Are you looking to launch an online store? Day by day, an increasing number of people are abandoning traditional shopping methods in favor of creating an e-commerce site. E-commerce sites and online sales are rapidly gaining ground in retail due to the reliability of their secure payment options.
Non-transactional sites differ from transactional sites in that they do not involve transactions on the site. This makes it challenging to determine the value of the goal. For instance, the objectives of conversions on non-transactional websites could be to engage long-term customers, generate leads, encourage people to sign up for a newsletter, etc.
Every analyst has a method for determining the conversion formula and values for a website that does not handle transactions.
Understanding the following points may make it easier to assess the business outcome and monetary value of the website. Keep in mind that the goal value discussed in this article represents the dollar amount assigned to the conversion.
Selling your products online, also known as e-commerce, is associated with this type of shopping portal. We will also use a common expression: conversion rate, to measure the performance of a website. An online store website where a payment system is available, and users can make purchases is called a "transactional site." An example of a transactional website is Amazon for selling your products, but it could just as easily be the website of a physical store accessible from search engines or the website of a company that deals directly with consumers.
The term “e-commerce”, which also goes by the names “e-Business” and “electronic commerce”, refers to the buying and selling of products and services via the Internet.
It also involves the exchange of digital information and monetary resources between two or more entities. In other words, it's the familiar internet shopping we're all accustomed to.
With just a few clicks and from the comfort of your couch, you can buy what you want, when you want, without ever leaving the house.
With the proliferation of smartphones, this trend has advanced even further, allowing you to shop whenever and wherever you have access to a wireless device connected to the Internet.
It is predicted that online shopping will account for 15.5% of total retail sales worldwide over the next three years.
This article will shed light on the many forms and functions of e-commerce websites.
Potential online customers are most likely familiar with this type of site. Any website that facilitates the buying and selling of goods and services, such as an online version of a traditional store or catalog company (e.g., Walmart), or a virtual showroom for companies that want to sell directly to consumers, are examples of transactional sites (e.g., Hewlett-Packard).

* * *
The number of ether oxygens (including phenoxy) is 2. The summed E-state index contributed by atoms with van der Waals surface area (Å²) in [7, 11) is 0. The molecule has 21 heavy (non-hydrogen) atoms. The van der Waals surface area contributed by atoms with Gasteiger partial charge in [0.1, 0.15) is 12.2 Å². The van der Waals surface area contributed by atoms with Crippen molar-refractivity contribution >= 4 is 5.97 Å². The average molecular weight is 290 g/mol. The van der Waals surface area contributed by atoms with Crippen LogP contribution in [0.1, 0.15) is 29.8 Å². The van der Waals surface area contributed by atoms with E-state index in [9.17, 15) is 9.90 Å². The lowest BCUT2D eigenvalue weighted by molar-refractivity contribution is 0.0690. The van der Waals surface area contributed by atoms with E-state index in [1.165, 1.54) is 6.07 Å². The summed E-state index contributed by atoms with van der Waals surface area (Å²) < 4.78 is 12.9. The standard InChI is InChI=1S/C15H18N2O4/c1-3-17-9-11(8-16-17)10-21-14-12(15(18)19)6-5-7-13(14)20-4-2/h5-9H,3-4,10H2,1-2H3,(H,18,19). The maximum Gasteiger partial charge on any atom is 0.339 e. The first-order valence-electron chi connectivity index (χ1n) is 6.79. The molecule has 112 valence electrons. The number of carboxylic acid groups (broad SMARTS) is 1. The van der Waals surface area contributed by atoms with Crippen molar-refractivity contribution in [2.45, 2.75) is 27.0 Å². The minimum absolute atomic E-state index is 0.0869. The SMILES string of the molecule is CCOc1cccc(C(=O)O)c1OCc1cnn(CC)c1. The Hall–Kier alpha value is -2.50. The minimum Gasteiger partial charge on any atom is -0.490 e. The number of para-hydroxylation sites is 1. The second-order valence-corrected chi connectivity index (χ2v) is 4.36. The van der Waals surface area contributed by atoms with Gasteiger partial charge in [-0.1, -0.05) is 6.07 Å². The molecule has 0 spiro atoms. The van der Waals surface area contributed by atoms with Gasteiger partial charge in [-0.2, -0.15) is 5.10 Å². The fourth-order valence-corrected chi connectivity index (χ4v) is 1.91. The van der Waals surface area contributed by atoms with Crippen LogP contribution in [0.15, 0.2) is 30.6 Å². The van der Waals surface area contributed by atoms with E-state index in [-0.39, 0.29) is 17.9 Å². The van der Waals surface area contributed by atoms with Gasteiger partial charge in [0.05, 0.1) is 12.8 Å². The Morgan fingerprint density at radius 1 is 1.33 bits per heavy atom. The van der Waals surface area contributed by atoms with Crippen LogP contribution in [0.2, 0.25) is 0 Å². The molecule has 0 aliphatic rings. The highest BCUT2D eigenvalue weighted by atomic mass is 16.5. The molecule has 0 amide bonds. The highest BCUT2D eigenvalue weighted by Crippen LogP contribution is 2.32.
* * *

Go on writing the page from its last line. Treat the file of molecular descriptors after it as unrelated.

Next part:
Transactional sites (a) enable consumers to search for, purchase, and make online payments; (b) allow customers to contact the business for post-sales support; and (c) may be hosted or installed on the site. The majority of transactional sites streamline operations by incorporating back-office technologies such as accounting, inventory, order management, logistics and fulfillment, marketing, customer relationship management (CRM), and web analytics in the buying and selling process.
Instead of incorporating an online payment system, this type of website focuses on increasing brand recognition to boost sales. It serves a similar purpose to that of a brochure by informing the reader about the goods or services offered and how to obtain them.
The site is more cost-effective to create and maintain than a transactional site because it is often static and does not require the software infrastructure necessary for online transactions. Businesses that sell items or provide services that cannot be offered online would greatly benefit from an information distribution website (e.g., Ford, Caterpillar).
Using a hacked version of the site, consumers can compare prices between other Internet stores selling the same item.
These online marketplaces provide meeting places for potential buyers and sellers. In many cases, joining one of these sites can save you time and money compared to building your own transactional website. Auction sites (like www.eBay.com), platforms for independent artists and designers (like www.etsy.com), websites for merchants and wholesalers (like www.Amazon.com and www.Alibaba.com), and "matchmaking" sites are all examples of different types of websites (www.buyusa.gov).
Begin your e-commerce journey on an online marketplace or auction site. The Commerce Department advises against concentrating solely on marketplaces and auction platforms, emphasizing the risk of putting all of a company's e-commerce efforts into one basket. Approximately 70% of North American e-commerce sites reportedly depend on services provided by Amazon or eBay, including shipping, payment gateways, and fulfillment.
Have you ever considered unlocking the doors to your business and finding multiple orders ready to be fulfilled? Online commerce provides increased purchasing and delivery flexibility for users worldwide. Having a transactional website enables you to tap into new markets and offer real-time inventory of your products to customers, allowing them to confirm product availability.